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Friday, April 18, 2014         

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Lau hala master weaves art worthy of national acclaim

By Travis Kaya

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For 90-year-old lau hala weaver and teacher Gladys Kukana Grace, weaving is less about technique than feeling.

"Weaving comes from within," she said. "Just weave and your hands take you where they want to go."

In September, Grace's hands -- and the magnificent lau hala hats they have created over the years -- will be taking her to Washington.

Grace -- "Auntie Gladys" to her students -- is one of nine recipients of the prestigious National Heritage Fellowship presented by the National Endowment for the Arts to American artists who show a strong dedication to preserving culture for future generations. In addition to an invitation to the NEA's awards ceremony at the Library of Congress, National Heritage Fellows receive $25,000 to continue their artistic work.

Although Grace does not have any specific plans for her prize money just yet, she hopes to use some of it to continue teaching students across the state about the art of lau hala weaving.

"No. 1 is to take care of all my students," she said.

For more than 30 years, Grace has been a steward of the art form and a major force in its restoration. Since she started giving private lessons -- free of charge -- on the front porch of her home decades ago, she has taught hundreds of students the art of lau hala weaving and given rise to a new generation of weavers and teachers. She now gives an annual workshop through Ulana me ka lokomaika'i, a weaving club she founded in 1997 with the help of a few students, which enrolls about 100 new students annually and has a waiting list about two years long.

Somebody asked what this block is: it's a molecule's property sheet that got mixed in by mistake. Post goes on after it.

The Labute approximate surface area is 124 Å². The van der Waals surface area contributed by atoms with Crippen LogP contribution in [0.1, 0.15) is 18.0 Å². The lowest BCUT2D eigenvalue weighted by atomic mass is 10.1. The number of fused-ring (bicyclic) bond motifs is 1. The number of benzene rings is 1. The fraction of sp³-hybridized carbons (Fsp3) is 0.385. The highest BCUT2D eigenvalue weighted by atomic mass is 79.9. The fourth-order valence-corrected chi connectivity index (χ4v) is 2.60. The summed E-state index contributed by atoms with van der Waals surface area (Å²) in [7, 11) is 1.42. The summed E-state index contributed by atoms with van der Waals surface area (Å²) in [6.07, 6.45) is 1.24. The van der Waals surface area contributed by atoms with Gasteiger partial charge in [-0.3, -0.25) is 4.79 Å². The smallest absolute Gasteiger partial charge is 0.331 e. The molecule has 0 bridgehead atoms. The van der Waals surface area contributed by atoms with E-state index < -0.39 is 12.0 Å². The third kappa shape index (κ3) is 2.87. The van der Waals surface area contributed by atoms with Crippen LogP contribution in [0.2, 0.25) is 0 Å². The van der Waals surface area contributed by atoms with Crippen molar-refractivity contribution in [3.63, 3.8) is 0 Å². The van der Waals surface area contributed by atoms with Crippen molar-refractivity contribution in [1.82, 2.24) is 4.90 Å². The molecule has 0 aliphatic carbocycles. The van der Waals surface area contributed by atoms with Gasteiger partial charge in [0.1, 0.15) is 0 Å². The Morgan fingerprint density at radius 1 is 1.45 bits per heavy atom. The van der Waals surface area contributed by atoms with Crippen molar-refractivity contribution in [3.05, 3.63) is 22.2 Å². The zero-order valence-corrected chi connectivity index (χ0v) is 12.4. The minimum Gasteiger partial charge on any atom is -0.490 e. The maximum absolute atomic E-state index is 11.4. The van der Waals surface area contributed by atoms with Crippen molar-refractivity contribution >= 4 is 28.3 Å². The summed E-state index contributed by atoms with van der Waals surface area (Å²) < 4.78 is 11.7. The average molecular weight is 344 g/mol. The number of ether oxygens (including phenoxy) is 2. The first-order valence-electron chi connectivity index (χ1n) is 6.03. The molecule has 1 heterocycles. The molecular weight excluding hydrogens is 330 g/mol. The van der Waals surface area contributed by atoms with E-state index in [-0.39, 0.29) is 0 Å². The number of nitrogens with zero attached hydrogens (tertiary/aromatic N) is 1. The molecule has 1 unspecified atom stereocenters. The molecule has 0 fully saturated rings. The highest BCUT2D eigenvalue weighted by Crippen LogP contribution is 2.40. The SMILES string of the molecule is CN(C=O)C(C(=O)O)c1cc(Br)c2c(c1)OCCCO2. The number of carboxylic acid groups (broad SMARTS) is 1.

"It was kind of a rare thing to find someone to teach you," said Marcia Omura, a student of Grace's since the 1980s who now teaches at the workshops. "The art of lau hala weaving is alive and well because of her efforts."

Once a skill handed down from mother to daughter and kept strictly within the family, lau hala weaving was becoming a rare talent in Hawaii by the 1980s. There were fewer people learning the craft and fewer people willing to teach it.

According to Frank Masagatani, an early student and co-founder of the weaving club, Grace helped him absorb the skill in a way he could not have gotten out of any book.

"When I started, everybody was taught in Hawaiian, and trying to figure out what she was saying was difficult," he said. "Her philosophy is 'Listen with your ears, look with your eyes and don't ask too many questions.'"

Grace grew up in the small South Kona town of Olelomoana watching her grandmother weave lau hala hats. During the Great Depression, she said, families in Kona would weave the hats to trade them for food at the local market.

"If you wanted fresh food, you had to make hats," she said.

Although Grace learned the basics of hat making growing up, she did not get passionate about the craft until she retired from her job at the Pearl Harbor Naval Exchange. Her husband had fallen ill, and Grace was looking for supplemental income when she said she was beckoned back to the craft.

"I thought, 'Where am I going to get help?'" she said. "I heard this voice saying, 'What are going to do with your lau hala?'"

Grace's work with lau hala weaving has earned her a long list of state and national awards. In 2008 she received a Keep It Hawaii Recognition Award from the Hawaii Tourism Authority for her contributions to Hawaiian culture. Her work was also showcased last month as part of the Bishop Museum's Maoli Arts Month Awards.






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